• Time: The class should take the amount of time advertised.
  • Make/Demo: For Make classes, all patrons should be able to complete or make significant progress on their project. For Demo classes, all patrons should be able to see and ask questions.

Every educator should try to meet the above expectations. Additionally, we hope that classes can be fun, interesting, and enjoyable. Making that happen is something we can work on together.

Idea Lab staff will attend your class to learn, make with you, and see how it goes. We're also available to support you should something go wrong.

No matter how class goes, we talk with all educators afterwards for 10-20 minutes about how class went. This gives us a chance to discuss what happened while our memory is still fresh. We use the evaluation sheet below to guide the conversation.


The expectations are things that should happen every class no matter what and match our expectations from the previous tab.

The reflection questions are meant to guide an honest discussion on how things went and how they might be improved. We are not interested in critiquing you personally - we want to work with you to make your class successful and have teaching be a positive experience.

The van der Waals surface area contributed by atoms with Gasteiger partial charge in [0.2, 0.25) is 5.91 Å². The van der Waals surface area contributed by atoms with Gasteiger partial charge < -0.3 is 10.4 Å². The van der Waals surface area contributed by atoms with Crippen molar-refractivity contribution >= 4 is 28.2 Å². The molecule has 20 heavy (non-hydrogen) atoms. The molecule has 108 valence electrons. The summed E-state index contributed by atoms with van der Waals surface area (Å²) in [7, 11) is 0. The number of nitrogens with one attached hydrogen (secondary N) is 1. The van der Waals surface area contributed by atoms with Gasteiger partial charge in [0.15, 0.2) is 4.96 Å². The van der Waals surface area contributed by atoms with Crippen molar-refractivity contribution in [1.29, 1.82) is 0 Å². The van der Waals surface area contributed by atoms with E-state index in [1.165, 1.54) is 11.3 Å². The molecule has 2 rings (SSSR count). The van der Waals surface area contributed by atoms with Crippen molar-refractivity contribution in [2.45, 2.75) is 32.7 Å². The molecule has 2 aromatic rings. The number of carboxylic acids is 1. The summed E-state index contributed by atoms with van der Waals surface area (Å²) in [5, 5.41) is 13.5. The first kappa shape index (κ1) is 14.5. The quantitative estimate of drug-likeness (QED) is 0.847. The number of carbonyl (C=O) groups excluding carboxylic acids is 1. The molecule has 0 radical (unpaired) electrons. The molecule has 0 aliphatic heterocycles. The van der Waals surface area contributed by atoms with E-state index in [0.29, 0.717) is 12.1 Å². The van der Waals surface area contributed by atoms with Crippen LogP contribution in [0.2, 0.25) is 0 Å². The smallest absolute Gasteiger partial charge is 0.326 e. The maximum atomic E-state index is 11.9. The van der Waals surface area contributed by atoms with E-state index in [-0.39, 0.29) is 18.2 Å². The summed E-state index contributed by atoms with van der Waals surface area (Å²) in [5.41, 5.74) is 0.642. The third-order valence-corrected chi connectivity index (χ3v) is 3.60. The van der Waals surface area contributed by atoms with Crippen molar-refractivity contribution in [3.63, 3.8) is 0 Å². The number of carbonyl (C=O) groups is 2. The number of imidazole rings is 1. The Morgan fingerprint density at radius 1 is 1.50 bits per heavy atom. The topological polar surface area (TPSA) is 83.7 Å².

Our goal is always to work with you to improve your classes and help you grow as an educator. With that said, there are reasons and issues serious enough that we stop working with educators. Some, but not all, are:

  • Not meeting base expectations: Educators need to welcome and interact with all students, be on time, and teach what is in the lesson plan. If you struggle to do this, we may choose not to schedule your class.
  • Creating a hostile class environment: Educators need to be inclusive and welcoming to all students and must avoid language and actions that belittle, discriminate against, or make attendees uncomfortable. If you struggle to do this, we may choose not to schedule your class.

Hopefully the above and other issues do not come up, but we take the safety of our patrons seriously and will act to make Idea Lab classes safe and enjoyable for all.